A member of the medical staff listens as Montefiore Medical Center nurses call for N95 masks and other critical PPE to handle the coronavirus (COVID-19) pandemic on Apr. 1, 2020 in New York. - (Bryan R. Smith/AFP via Getty Images)

Trudeau concerned about cutthroat tactics to secure scarce protective equipment

Canada is concerned about reports that some governments desperate to replenish their rapidly dwindling supplies of masks and other protective equipment have resorted to seizing shipments destined to other countries or getting into cutthroat bidding wars, Prime Minister Justin Trudeau said Thursday.

Radio-Canada reported Thursday that a recent shipment of masks destined for Canada was resold to the highest bidder as it was about to leave China.

Last month, a shipment of masks purchased by the provincial government of Quebec, which was transiting through Europe, reportedly arrived smaller than expected, Radio-Canada reported.

Speaking at his daily press conference outside his Ottawa home at Rideau Cottage, Trudeau said he was aware of these reports.

“Of course they are concerning,” Trudeau said. “We need to make sure that equipment that is destined for Canada gets through and stays in Canada.”

Working with Washington to secure supplies

A sign tells customers that all N95 protective masks are sold out at Marin Ace Hardware on March 2, 2020 in San Rafael, California. (Justin Sullivan/Getty Images)

Trudeau said he has asked Transport Minister Marc Garneau and Public Safety Minister Bill Blair to follow up on these reports.

“We are working, not just here at home but overseas as well, to ensure the equipment that Canada has ordered makes its way to Canada,” Trudeau said.

The federal government has also raised this issue with U.S. officials, he added.

“We’re working together,” Trudeau said in French. “We understand that there is a glaring need in the United States but there is a glaring need in Canada too. We’ll continue working with the United States to make sure that we have the equipment we need.”

Lessons learned from COVID-19

Minister of Health Patty Hajdu listens to a translation aid during a news conference in Ottawa, Wednesday, Apr. 1, 2020. (Adrian Wyld/THE CANADIAN PRESS)

Health Minister Patty Hajdu admitted Wednesday that Canada “likely did not have enough” personal protective equipment in its national strategic stockpile as the COVID-19 pandemic swept through the world and reached Canada’s shores in January.

When asked about Hajdu’s comments, Trudeau said many governments around the world will likely be reevaluating their pandemic preparedness and contingency plans once the COVID-19 outbreak, which reached nearly one million cases globally and over 10,000 in Canada on Thursday, is over.

“We will certainly learn a lot from this experience and crisis,” Trudeau said in French. “The essential thing for us right now is to make sure that we deliver the equipment needed by our healthcare system, that we minimize the curve to make sure that we don’t end up in a situation where our hospitals are overwhelmed and our healthcare system is unable to treat people who are seriously ill because of COVID-19.”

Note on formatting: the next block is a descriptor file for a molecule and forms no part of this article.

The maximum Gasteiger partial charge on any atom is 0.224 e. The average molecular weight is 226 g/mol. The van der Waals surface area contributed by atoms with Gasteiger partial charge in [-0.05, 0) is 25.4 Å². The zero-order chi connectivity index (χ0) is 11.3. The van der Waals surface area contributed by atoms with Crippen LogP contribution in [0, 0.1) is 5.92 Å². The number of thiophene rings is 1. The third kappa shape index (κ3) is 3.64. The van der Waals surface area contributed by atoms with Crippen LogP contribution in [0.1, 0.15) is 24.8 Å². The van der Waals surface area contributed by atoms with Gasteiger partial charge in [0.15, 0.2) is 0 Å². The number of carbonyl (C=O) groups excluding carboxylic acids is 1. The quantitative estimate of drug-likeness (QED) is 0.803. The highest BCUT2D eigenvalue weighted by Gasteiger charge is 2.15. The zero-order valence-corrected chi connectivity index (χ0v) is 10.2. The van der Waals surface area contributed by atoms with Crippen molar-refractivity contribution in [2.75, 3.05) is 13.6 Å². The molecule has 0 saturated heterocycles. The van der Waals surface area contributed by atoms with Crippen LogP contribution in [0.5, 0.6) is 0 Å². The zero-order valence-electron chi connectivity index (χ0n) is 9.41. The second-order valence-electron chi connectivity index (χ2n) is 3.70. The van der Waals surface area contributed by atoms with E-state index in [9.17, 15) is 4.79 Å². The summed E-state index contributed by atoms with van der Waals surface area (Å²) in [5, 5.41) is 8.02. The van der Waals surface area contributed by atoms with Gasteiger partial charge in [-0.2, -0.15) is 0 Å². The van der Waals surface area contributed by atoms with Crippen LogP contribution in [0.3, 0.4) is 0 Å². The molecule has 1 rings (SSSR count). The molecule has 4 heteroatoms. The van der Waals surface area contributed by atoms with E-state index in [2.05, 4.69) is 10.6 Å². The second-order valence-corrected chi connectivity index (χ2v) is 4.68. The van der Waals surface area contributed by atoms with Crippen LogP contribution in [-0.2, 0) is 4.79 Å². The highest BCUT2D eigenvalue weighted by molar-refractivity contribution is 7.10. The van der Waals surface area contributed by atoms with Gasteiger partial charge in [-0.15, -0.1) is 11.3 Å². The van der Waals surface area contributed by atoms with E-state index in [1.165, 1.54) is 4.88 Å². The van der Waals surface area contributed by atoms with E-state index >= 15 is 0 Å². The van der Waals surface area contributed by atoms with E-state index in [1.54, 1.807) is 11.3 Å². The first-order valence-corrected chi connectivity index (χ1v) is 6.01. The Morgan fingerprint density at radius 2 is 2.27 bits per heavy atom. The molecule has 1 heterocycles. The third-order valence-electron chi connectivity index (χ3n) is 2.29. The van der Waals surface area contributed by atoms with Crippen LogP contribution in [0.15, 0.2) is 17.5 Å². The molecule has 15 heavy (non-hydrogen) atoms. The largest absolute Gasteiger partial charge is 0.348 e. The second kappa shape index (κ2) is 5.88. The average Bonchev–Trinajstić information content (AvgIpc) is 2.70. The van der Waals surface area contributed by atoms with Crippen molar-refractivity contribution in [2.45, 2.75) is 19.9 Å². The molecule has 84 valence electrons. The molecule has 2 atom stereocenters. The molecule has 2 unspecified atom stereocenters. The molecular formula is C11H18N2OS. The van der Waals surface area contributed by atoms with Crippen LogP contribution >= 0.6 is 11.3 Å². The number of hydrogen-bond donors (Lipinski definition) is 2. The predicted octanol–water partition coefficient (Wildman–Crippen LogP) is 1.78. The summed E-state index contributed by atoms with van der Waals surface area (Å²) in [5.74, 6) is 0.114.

Trudeau said about 10 million masks have arrived in the last few days and are being inspected and validated before distribution. He applauded the Canadian companies that are stepping up to refocus production on critical supplies, pointing to sports equipment manufacturer Bauer, which is turning its operation over to making face shields for health workers.

Made-in-Canada solution may be months away

A nurse holds a swab to test a patient at a drive-through clinic at Ste-Justine Children Hospital in Montreal, on Wednesday, April 1, 2020. The Quebec government has expressed concerns for the diminishing supplies of personal protective equipment. (Paul Chiasson/THE CANADIAN PRESS)

Trudeau announced Tuesday that the federal government will spend up to $2 billion to procure personal protective equipment amid reports that hospitals across Canada are forced to carefully ration masks and personal protective equipment (PPE) because of the looming shortage.

Public Services and Procurement Minister Anita Anand said Tuesday the government has ordered 157 million surgical masks and 60 million N95 masks that offer enhanced protection against viruses, such as COVID-19.

Trudeau also announced that the federal government has signed contracts with three Canadian companies to make ventilators, surgical masks, test kits and other medical supplies.

However, with no domestic production capability for N95 masks, it could be weeks or even months until Canada begins producing its own masks.

And that is forcing Ottawa to compete with other countries for the limited supply of protective equipment on international markets, where competition could be fierce.

Cutthroat competition for scarce protective equipment

Renaud Muselier, head of the French region of Provence-Alpes-Côte d’Azur, recounted to TV channel France RT on Wednesday how American buyers snatched a shipment of four million masks destined to France by overbidding French officials, paying triple the price in cash, just as the plane was about to leave China.

France, in turn, has reportedly seized six million masks from the Swedish company Mölnlycke, one of the main distributors of protective equipment in Europe.

French President Emmanuel Macron announced in early March that he was requisitioning “all stocks and the production of protective masks” for distribution to medical personnel and French people infected with COVID-19.

“We are working I would say 24 hours, around the clock, trying to procure equipment in a global situation where equipment is extremely tight,” Hajdu said Wednesday.

“Our government has the money, we have the will, we have the workforce, and everybody’s focus is firmly on getting PPE.”

With files from CBC News

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